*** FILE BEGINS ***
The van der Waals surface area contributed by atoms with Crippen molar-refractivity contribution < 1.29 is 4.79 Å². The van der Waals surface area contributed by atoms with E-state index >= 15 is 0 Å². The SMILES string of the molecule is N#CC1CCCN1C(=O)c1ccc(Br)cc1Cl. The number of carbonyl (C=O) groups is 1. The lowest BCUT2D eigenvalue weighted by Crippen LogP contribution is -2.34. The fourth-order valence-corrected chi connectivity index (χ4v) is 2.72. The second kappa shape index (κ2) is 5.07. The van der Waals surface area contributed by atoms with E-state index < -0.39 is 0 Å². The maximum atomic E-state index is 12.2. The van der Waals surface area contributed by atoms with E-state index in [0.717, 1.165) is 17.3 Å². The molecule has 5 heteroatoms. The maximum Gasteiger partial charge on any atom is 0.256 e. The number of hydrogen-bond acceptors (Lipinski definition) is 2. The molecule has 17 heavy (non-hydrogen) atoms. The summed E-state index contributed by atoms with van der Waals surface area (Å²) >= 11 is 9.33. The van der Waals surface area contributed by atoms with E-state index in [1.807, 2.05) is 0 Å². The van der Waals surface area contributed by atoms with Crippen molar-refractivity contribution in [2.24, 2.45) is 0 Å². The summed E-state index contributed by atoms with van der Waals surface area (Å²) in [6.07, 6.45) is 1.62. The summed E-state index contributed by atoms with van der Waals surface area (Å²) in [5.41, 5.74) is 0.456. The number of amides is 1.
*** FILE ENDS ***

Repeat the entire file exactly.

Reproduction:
The van der Waals surface area contributed by atoms with Crippen molar-refractivity contribution < 1.29 is 4.79 Å². The van der Waals surface area contributed by atoms with E-state index >= 15 is 0 Å². The SMILES string of the molecule is N#CC1CCCN1C(=O)c1ccc(Br)cc1Cl. The number of carbonyl (C=O) groups is 1. The lowest BCUT2D eigenvalue weighted by Crippen LogP contribution is -2.34. The fourth-order valence-corrected chi connectivity index (χ4v) is 2.72. The second kappa shape index (κ2) is 5.07. The van der Waals surface area contributed by atoms with E-state index < -0.39 is 0 Å². The maximum atomic E-state index is 12.2. The van der Waals surface area contributed by atoms with E-state index in [0.717, 1.165) is 17.3 Å². The molecule has 5 heteroatoms. The maximum Gasteiger partial charge on any atom is 0.256 e. The number of hydrogen-bond acceptors (Lipinski definition) is 2. The molecule has 17 heavy (non-hydrogen) atoms. The summed E-state index contributed by atoms with van der Waals surface area (Å²) >= 11 is 9.33. The van der Waals surface area contributed by atoms with E-state index in [1.807, 2.05) is 0 Å². The van der Waals surface area contributed by atoms with Crippen molar-refractivity contribution in [2.24, 2.45) is 0 Å². The summed E-state index contributed by atoms with van der Waals surface area (Å²) in [6.07, 6.45) is 1.62. The summed E-state index contributed by atoms with van der Waals surface area (Å²) in [5.41, 5.74) is 0.456. The number of amides is 1.